At a time when the US olive oil industry continues to grow more competitive, companies are looking for creative new ways to differentiate themselves from the rest. While some have forged partnerships with foreign producers or focused on their products’ health benefits, one company has taken a decidedly more social approach.
We are certain this embracing of olive culture is the beginning of a societal trend.
Temecula Olive Oil Company, based in California, recently partnered with the real estate developer Freehold Communities on their new project, Miralon, a 300-acre housing project set to be built in Palm Springs, California. Miralon is slated to house over 2,500 residents and will begin construction in just a few months.
The land upon which Miralon will sit was once a golf course community developed by SunCal. Freehold Communities acquired it last year after Lehman Brothers, SunCal’s financing partner, was forced to foreclose on the property.
After weighing their options, Freehold ultimately decided to abandon the original golf course plan in order to gain appeal to a broader audience of potential buyers. Instead, the developer has opted to focus the new community around an olive grove paired with community gardens that will not only produce olive oil and other produce but also provide hiking trails, parks and a bucolic backdrop for residents.
In addition to offering a unique experience for those moving to Miralon, the change in direction poses environmental benefits. Golf courses require a lot of water to stay lush and playable, an imprudent option considering California’s recent struggles with drought. Meanwhile, “olives are well-suited for Palm Springs’ climatic conditions, which at times include high temperatures and significant wind,” said Bradley Shuckhart, Freehold’s California division president.
The groves support Miralon’s appeal as a health-centered community, which is intended to attract first-time millennial home buyers and more established baby boomers alike. To this end, the community will also include “two pools, a spa, an outdoor recreation center and a gym,” according to an article published by Yahoo Finance. Shuckhart also noted the romantic association that olives often carry.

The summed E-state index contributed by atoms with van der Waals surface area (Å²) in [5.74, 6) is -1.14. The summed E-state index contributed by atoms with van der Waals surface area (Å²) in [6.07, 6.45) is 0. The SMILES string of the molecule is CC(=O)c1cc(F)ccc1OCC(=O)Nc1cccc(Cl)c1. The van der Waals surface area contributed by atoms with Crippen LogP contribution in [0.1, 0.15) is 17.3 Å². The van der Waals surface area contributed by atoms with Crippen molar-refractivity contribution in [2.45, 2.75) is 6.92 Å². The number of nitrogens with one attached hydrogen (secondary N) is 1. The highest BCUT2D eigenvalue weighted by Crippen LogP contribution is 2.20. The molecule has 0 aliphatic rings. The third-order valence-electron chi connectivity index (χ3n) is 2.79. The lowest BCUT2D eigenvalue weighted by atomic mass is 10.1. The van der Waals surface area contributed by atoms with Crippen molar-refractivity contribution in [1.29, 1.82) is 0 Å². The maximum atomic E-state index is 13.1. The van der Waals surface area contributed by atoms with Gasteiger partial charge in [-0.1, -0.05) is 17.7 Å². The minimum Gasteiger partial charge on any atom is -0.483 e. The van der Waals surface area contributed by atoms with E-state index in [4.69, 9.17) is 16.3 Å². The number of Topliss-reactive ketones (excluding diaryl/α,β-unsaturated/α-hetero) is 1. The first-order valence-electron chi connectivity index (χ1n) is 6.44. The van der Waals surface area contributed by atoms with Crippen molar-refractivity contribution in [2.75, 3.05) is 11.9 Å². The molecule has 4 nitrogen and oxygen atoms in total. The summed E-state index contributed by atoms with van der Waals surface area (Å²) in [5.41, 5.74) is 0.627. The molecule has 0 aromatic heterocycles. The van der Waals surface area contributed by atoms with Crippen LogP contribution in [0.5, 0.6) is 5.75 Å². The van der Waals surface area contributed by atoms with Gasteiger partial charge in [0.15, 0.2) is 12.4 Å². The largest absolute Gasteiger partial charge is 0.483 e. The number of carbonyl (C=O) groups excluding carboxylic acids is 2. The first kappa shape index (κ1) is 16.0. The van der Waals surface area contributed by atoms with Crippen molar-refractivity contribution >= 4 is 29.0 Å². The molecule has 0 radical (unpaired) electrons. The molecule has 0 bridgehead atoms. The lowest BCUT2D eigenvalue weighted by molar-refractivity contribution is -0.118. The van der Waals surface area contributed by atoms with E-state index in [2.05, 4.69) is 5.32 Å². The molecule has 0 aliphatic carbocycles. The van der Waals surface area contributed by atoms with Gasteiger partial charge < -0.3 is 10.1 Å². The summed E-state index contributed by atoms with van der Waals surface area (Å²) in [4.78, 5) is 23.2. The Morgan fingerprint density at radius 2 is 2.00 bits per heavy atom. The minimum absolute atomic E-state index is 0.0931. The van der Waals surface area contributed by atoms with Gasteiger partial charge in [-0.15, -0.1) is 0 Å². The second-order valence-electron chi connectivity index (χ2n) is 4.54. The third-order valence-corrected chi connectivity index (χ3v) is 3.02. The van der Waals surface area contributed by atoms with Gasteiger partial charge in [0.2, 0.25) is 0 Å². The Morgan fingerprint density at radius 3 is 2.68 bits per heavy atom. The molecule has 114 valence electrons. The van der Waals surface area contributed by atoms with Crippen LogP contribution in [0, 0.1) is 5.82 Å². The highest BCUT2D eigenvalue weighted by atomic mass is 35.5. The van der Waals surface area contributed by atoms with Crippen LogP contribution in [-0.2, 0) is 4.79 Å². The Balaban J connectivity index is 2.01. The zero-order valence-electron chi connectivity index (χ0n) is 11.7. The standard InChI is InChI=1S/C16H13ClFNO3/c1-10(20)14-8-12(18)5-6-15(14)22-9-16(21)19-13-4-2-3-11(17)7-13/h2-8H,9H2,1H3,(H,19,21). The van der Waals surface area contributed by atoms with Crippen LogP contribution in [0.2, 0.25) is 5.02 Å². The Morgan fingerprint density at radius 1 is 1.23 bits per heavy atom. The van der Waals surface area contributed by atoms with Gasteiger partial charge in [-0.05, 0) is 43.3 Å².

“As far as olive trees in the desert go, this is what you might call an oasis. On the one hand, it’s about as green as it gets. Thousands of trees. Leaves and olives everywhere you look. On the other hand, it’s all about letting the land give back. By that, we mean olive oil that comes straight from our groves to your plate. So all it takes to start the day right is what’s right in front of you.”
– Freehold’s Miralon brochure
In a statement provided to Olive Oil Times, Temecula CEO Thom Curry asserted that Temecula fits the project perfectly. He explained that since its inception in 2001, the company has been involved in planting olive groves and boasts a history with agricultural homesites. Beyond this expertise, Curry noted that the Temecula brand also meshes with Miralon’s desired aesthetic.
“Incorporating involvement in the groves, something we have been doing for years, with walking paths and outdoor grove dining areas, combined with formal and informal educational opportunities brings this olive culture directly to the residents and visitors,” Curry wrote.
Temecula will also oversee the olive oil production from the groves’ harvests by bringing in their “state of the art mobile mill” to create fresh olive oil for the residents and surrounding community in order to “complete the experience of the concept.”
In terms of what the Miralon project means for Temecula’s future, Curry said one answer lies in how the aging baby boomer population along with “engaged younger generations” continue to seek lifestyles centered around health and wellness.
“We feel that this project embodies this lifestyle. Based on the interest from the press and from developers, we are certain this embracing of olive culture is the beginning of a societal trend.”